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2.3: Decimal Comparisons with Rounding

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Remember how Connor ran track? Well, his sister Leah volunteers at the local animal shelter. Here is a dilemma that she faced when she arrived on Saturday morning.

The animal shelter assigns sleeping boxes based on the length of kittens. The longest kitten gets the largest sleeping box. Leah was assigned the task of providing each kitten with the correct box. She is puzzled as to how to do this.

Here is the list of kitten lengths with the area of the sleeping boxes.

Kittens: Sleeping Boxes:
Ursula—23.11 cm A— 647.06 \ cm^2
Mittens—23.51 cm B— 637.56 \ cm^2
Josh—25.01 cm C— 647.46 \ cm^2
Boxer—20.31 cm D— 647.9 \ cm^2

Working with decimals is essential for sorting out this problem.

Do you know how to do it?

This Concept is about comparing and ordering decimals with rounding. By the end of it, you will be able to help Leah with her dilemma.

Guidance

You already know how to compare and order decimals as well as how to round decimals. Combining the two procedures is fairly straightforward. Once decimals are rounded to a specific place value, they can be compared just as they were compared when they weren’t rounded—from left to right.

Compare 77.0949 and 77.0961 after rounding to the nearest hundredth. Write >, <, or =.

The first thing that we need to do is to round each to the nearest hundredth.

77.0949 - 9 is in the hundredths place. The number to the right of the nine is a 4. So we do not round up.

Our first number is 77.09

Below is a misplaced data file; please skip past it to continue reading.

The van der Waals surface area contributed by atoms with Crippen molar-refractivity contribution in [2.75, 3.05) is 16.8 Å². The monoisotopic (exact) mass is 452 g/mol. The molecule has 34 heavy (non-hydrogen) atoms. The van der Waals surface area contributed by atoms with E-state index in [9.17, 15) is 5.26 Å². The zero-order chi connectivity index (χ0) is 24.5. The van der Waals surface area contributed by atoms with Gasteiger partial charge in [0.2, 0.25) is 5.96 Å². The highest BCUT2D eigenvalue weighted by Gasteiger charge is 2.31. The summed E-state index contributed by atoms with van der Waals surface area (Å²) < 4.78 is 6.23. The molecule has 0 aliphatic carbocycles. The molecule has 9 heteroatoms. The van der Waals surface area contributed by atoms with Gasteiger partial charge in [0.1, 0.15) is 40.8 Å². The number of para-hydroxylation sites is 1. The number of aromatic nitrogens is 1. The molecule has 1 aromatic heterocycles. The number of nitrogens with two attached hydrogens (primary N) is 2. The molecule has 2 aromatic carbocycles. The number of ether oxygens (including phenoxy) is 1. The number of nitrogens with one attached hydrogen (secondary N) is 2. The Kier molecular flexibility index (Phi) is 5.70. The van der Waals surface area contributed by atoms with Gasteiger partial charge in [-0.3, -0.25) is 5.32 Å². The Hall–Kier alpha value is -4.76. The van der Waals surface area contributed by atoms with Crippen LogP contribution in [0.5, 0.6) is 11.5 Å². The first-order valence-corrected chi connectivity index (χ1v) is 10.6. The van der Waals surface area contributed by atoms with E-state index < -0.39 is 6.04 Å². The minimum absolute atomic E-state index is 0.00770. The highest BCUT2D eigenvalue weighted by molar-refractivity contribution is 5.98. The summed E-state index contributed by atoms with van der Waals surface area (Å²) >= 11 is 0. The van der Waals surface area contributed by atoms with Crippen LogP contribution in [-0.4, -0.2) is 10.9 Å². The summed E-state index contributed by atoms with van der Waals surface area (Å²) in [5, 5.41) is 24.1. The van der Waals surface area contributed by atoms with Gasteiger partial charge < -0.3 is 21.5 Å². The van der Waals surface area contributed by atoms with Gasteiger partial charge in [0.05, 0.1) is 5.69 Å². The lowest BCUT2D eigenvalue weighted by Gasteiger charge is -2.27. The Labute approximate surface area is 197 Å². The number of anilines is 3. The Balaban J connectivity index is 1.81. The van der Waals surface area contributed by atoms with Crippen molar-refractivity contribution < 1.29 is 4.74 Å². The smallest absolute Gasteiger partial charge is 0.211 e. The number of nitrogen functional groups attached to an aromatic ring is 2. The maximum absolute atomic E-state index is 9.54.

77.0961 - 9 is in the hundredths place here too. But the number to the right is a 6, so we round up.

Our second number is 77.10

What happened is that we needed to round up. We can’t go from 9 to 10 in one digit, so the place of the number moved over and we rounded 9 hundredths up to 1 tenth.

Now we can compare these numbers.

Our answer is 77.09 < 77.10.

We can use these same steps when ordering numbers from least to greatest or from greatest to least. First, you round the numbers to the desired place then you compare and order them.

Round the following numbers to the nearest tenth. Then order from greatest to least. 5.954, 5.599, 5.533, 6.062.

First, we round each number to the nearest tenth. Remember that the tenths place is the first place to the right of the decimal point. Here the digit being rounded is in bold print and the number that we use to determine whether we round up or down is in the hundredths place and is underlined.

5. 9 5 4 rounds up to 6.0

5. 5 9 9 rounds up to 5.6

5. 5 3 3 rounds down to 5.5

6. 0 6 2 rounds up to 6.1

Next, we write them in order from greatest to least.

Our answer is 6.1, 6.0, 5.6, 5.5

Now it's time for you to try a few on your own.

Example A

Compare each number after rounding to the nearest hundredth, 4.567 and 4.562

Solution: 4.57 > 4.56

Example B

Compare each number after rounding to the nearest tenth, .234 and .245

Solution: .2 = .2

Example C

Round each to the nearest tenth and write in order from least to greatest, .0567, .291, .1742

Solution:: .0567, .1742,.291

Now back to Leah and the kittens. Here is the original problem once again.

Remember how Connor ran track? Well, his sister Leah volunteers at the local animal shelter. Here is a dilemma that she faced when she arrived on Saturday morning.